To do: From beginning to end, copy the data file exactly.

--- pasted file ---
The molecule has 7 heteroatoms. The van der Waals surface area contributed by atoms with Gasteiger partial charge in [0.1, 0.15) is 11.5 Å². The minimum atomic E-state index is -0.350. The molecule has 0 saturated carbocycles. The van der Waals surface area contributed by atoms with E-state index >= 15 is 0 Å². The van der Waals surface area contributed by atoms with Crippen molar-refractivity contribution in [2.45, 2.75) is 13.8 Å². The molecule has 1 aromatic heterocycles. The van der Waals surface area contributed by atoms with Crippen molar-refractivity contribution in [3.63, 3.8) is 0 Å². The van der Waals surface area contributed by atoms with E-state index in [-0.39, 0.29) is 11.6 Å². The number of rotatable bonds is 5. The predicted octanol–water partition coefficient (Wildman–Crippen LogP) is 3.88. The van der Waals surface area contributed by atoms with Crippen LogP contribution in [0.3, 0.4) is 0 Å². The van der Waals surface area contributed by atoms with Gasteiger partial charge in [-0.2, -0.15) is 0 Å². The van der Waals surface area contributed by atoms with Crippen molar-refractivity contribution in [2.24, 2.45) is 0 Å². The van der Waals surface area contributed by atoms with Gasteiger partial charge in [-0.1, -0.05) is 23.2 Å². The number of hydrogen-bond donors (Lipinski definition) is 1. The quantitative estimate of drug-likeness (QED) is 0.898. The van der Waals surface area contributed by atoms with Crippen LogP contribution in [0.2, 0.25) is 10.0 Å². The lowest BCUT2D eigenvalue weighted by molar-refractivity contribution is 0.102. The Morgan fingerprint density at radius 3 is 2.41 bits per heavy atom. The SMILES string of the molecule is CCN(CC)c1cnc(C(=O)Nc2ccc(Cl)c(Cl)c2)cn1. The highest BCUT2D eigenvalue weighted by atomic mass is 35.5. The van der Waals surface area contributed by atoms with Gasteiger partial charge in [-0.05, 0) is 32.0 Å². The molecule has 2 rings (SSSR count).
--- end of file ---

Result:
The molecule has 7 heteroatoms. The van der Waals surface area contributed by atoms with Gasteiger partial charge in [0.1, 0.15) is 11.5 Å². The minimum atomic E-state index is -0.350. The molecule has 0 saturated carbocycles. The van der Waals surface area contributed by atoms with E-state index >= 15 is 0 Å². The van der Waals surface area contributed by atoms with Crippen molar-refractivity contribution in [2.45, 2.75) is 13.8 Å². The molecule has 1 aromatic heterocycles. The van der Waals surface area contributed by atoms with Crippen molar-refractivity contribution in [3.63, 3.8) is 0 Å². The van der Waals surface area contributed by atoms with E-state index in [-0.39, 0.29) is 11.6 Å². The number of rotatable bonds is 5. The predicted octanol–water partition coefficient (Wildman–Crippen LogP) is 3.88. The van der Waals surface area contributed by atoms with Crippen LogP contribution in [0.3, 0.4) is 0 Å². The van der Waals surface area contributed by atoms with Gasteiger partial charge in [-0.2, -0.15) is 0 Å². The van der Waals surface area contributed by atoms with Crippen molar-refractivity contribution in [2.24, 2.45) is 0 Å². The van der Waals surface area contributed by atoms with Gasteiger partial charge in [-0.1, -0.05) is 23.2 Å². The number of hydrogen-bond donors (Lipinski definition) is 1. The quantitative estimate of drug-likeness (QED) is 0.898. The van der Waals surface area contributed by atoms with Crippen LogP contribution in [0.2, 0.25) is 10.0 Å². The lowest BCUT2D eigenvalue weighted by molar-refractivity contribution is 0.102. The Morgan fingerprint density at radius 3 is 2.41 bits per heavy atom. The SMILES string of the molecule is CCN(CC)c1cnc(C(=O)Nc2ccc(Cl)c(Cl)c2)cn1. The highest BCUT2D eigenvalue weighted by atomic mass is 35.5. The van der Waals surface area contributed by atoms with Gasteiger partial charge in [-0.05, 0) is 32.0 Å². The molecule has 2 rings (SSSR count).